As Indonesian Muslims celebrate the end of Ramadan, the fear of attacks persists
Jakarta (AsiaNews/Agencies) - Tens of millions of people celebrated the feast of Eid al-Fitr today in the world's most populous Muslim nation marking the end of Ramadan, the holy month of fasting and prayer. In view of the possibility of fresh new attacks on Buddhist temples and Christian churches and buildings, the authorities have beefed up security measures. Meanwhile, throughout the week, a mass exodus has been underway. Travelling for hours and days by car, plane or crowded boat, people have left the main cities to return their place of origin to be reunited with their family, this in a country with more than 17,000 islands.
During the month-long celebration, the risk of attacks by Islamic extremist groups tends to rise. Moved by resentment caused by anti-Rohingya Muslims in Myanmar, these groups have threatened to strike at Indonesia's Buddhist minority this year. Hence, police have been deployed permanently around temples and pagodas, especially around the temple complex of Borobudur in Central Jakarta, where the number of agents has been doubled.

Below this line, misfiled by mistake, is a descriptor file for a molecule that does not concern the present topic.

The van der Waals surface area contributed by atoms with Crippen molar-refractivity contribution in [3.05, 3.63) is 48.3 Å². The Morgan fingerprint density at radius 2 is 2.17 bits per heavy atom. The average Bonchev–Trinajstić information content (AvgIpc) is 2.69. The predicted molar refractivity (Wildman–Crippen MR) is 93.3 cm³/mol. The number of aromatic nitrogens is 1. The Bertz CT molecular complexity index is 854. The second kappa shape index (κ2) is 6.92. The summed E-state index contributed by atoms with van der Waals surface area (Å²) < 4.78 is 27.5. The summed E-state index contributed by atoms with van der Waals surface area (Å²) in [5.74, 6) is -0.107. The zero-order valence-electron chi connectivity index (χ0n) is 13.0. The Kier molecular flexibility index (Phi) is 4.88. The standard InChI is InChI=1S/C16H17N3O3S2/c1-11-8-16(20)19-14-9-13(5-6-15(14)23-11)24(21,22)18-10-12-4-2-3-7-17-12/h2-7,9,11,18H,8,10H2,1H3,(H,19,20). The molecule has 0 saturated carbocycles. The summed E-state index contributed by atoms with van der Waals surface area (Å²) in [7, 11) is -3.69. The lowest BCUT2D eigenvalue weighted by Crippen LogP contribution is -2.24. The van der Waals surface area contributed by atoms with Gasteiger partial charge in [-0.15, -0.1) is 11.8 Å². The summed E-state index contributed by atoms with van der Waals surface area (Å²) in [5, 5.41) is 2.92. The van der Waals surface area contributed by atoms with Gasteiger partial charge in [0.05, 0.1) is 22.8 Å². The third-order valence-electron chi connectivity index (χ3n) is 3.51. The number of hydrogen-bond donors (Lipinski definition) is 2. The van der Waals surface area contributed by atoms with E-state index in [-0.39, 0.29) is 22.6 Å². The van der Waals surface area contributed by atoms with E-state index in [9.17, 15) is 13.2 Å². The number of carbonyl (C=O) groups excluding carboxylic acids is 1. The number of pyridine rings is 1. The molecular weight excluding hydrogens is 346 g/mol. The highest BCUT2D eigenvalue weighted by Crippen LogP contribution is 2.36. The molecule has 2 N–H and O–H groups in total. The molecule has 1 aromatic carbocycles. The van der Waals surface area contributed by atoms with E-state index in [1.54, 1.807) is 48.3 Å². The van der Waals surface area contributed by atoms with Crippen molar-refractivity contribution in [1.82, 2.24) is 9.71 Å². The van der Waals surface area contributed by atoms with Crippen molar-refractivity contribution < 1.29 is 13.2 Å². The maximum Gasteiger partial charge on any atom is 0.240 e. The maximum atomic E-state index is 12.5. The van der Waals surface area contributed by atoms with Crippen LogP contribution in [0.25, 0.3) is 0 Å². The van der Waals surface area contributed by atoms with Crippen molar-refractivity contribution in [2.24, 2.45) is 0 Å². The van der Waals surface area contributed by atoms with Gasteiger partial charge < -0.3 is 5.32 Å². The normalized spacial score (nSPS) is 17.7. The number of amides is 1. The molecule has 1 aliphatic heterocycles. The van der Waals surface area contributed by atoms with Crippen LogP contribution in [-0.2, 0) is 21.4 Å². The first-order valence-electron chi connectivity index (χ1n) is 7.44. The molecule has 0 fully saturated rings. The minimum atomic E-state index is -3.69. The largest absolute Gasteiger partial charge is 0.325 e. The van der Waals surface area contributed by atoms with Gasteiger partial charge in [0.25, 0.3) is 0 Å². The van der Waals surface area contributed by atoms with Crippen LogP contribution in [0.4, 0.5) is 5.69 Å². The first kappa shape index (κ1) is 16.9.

Overall, more than 140,000 police agents have been deployed across the country to patrol the streets and sensitive buildings. Experts warn in fact against the great risk of new attacks.
Early in the morning today, accompanied by First Lady Ani Yudhoyono, Indonesian President Susilo Bambang Yudhoyono took part in a prayer vigil at the Istiqlal Mosque in the presence of hundreds of thousands of the faithful.
In view of the situation, Jakarta Governor Joko Widodo tried to defuse the tensions. Instead of receiving relatives and friends at his official residence (in accordance with tradition), he visited some of the most difficult districts in the capital. Addressing residents, he apologised for errors he might have made in his work, extending to everyone his "best wishes" and "a happy Idul Fitri".
Traditionally, Eid al-Fitr is celebrated with visits to family and friends, special dinners and acts of charity. In many places, lunches and banquets are organised for the poor.
The festivity is also an opportunity for Christians and Muslims to meet and exchange greetings.
The end of the month of fasting and purification depends on the position of the moon, which varies from country to country. In the Persian Gulf, most nations follow Saudi Arabia, home to the two holiest cities of Islam, Makkah and Madinah, to set the beginning of the Eid festival.
Characterised by several days of festivities, Eid al-Fitr highlights the purification achieved during a month of dawn-to-dusk fasting, which is one of the five pillars of Islam.